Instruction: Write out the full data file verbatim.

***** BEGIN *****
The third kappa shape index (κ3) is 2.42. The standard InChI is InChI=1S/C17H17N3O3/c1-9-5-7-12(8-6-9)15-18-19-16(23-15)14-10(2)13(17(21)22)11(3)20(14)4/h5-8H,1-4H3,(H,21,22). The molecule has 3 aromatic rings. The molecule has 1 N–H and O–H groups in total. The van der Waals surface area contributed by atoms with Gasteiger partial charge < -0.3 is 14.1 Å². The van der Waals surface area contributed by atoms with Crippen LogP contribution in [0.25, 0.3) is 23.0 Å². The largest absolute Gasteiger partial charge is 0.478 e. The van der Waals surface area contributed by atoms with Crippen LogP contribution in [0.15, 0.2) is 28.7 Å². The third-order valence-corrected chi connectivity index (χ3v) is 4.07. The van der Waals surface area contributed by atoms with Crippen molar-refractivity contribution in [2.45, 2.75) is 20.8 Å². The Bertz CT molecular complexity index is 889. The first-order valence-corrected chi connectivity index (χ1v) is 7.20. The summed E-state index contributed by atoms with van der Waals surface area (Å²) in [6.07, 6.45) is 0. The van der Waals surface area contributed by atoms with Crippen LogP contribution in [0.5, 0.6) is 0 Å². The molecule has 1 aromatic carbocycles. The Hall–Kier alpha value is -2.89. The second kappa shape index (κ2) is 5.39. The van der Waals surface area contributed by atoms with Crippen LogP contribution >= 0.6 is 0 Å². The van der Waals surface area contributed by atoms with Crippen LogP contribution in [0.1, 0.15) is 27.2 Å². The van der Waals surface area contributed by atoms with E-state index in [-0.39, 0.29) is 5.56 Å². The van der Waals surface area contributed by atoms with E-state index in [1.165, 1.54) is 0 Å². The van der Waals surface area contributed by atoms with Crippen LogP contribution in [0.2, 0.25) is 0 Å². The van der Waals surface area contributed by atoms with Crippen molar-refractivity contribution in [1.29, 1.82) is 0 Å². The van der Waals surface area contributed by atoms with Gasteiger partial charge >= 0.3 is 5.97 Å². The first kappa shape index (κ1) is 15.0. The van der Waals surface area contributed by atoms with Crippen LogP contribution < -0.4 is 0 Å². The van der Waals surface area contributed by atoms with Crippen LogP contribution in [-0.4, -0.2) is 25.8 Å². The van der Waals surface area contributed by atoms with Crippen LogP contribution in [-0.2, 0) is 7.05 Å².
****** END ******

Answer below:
The third kappa shape index (κ3) is 2.42. The standard InChI is InChI=1S/C17H17N3O3/c1-9-5-7-12(8-6-9)15-18-19-16(23-15)14-10(2)13(17(21)22)11(3)20(14)4/h5-8H,1-4H3,(H,21,22). The molecule has 3 aromatic rings. The molecule has 1 N–H and O–H groups in total. The van der Waals surface area contributed by atoms with Gasteiger partial charge < -0.3 is 14.1 Å². The van der Waals surface area contributed by atoms with Crippen LogP contribution in [0.25, 0.3) is 23.0 Å². The largest absolute Gasteiger partial charge is 0.478 e. The van der Waals surface area contributed by atoms with Crippen LogP contribution in [0.15, 0.2) is 28.7 Å². The third-order valence-corrected chi connectivity index (χ3v) is 4.07. The van der Waals surface area contributed by atoms with Crippen molar-refractivity contribution in [2.45, 2.75) is 20.8 Å². The Bertz CT molecular complexity index is 889. The first-order valence-corrected chi connectivity index (χ1v) is 7.20. The summed E-state index contributed by atoms with van der Waals surface area (Å²) in [6.07, 6.45) is 0. The van der Waals surface area contributed by atoms with Crippen LogP contribution in [0.5, 0.6) is 0 Å². The molecule has 1 aromatic carbocycles. The Hall–Kier alpha value is -2.89. The second kappa shape index (κ2) is 5.39. The van der Waals surface area contributed by atoms with Crippen LogP contribution >= 0.6 is 0 Å². The van der Waals surface area contributed by atoms with Crippen LogP contribution in [0.1, 0.15) is 27.2 Å². The van der Waals surface area contributed by atoms with E-state index in [-0.39, 0.29) is 5.56 Å². The van der Waals surface area contributed by atoms with E-state index in [1.165, 1.54) is 0 Å². The van der Waals surface area contributed by atoms with Crippen LogP contribution in [0.2, 0.25) is 0 Å². The van der Waals surface area contributed by atoms with Crippen molar-refractivity contribution in [1.29, 1.82) is 0 Å². The van der Waals surface area contributed by atoms with Gasteiger partial charge >= 0.3 is 5.97 Å². The first kappa shape index (κ1) is 15.0. The van der Waals surface area contributed by atoms with Crippen LogP contribution < -0.4 is 0 Å². The van der Waals surface area contributed by atoms with Crippen LogP contribution in [-0.4, -0.2) is 25.8 Å². The van der Waals surface area contributed by atoms with Crippen LogP contribution in [-0.2, 0) is 7.05 Å².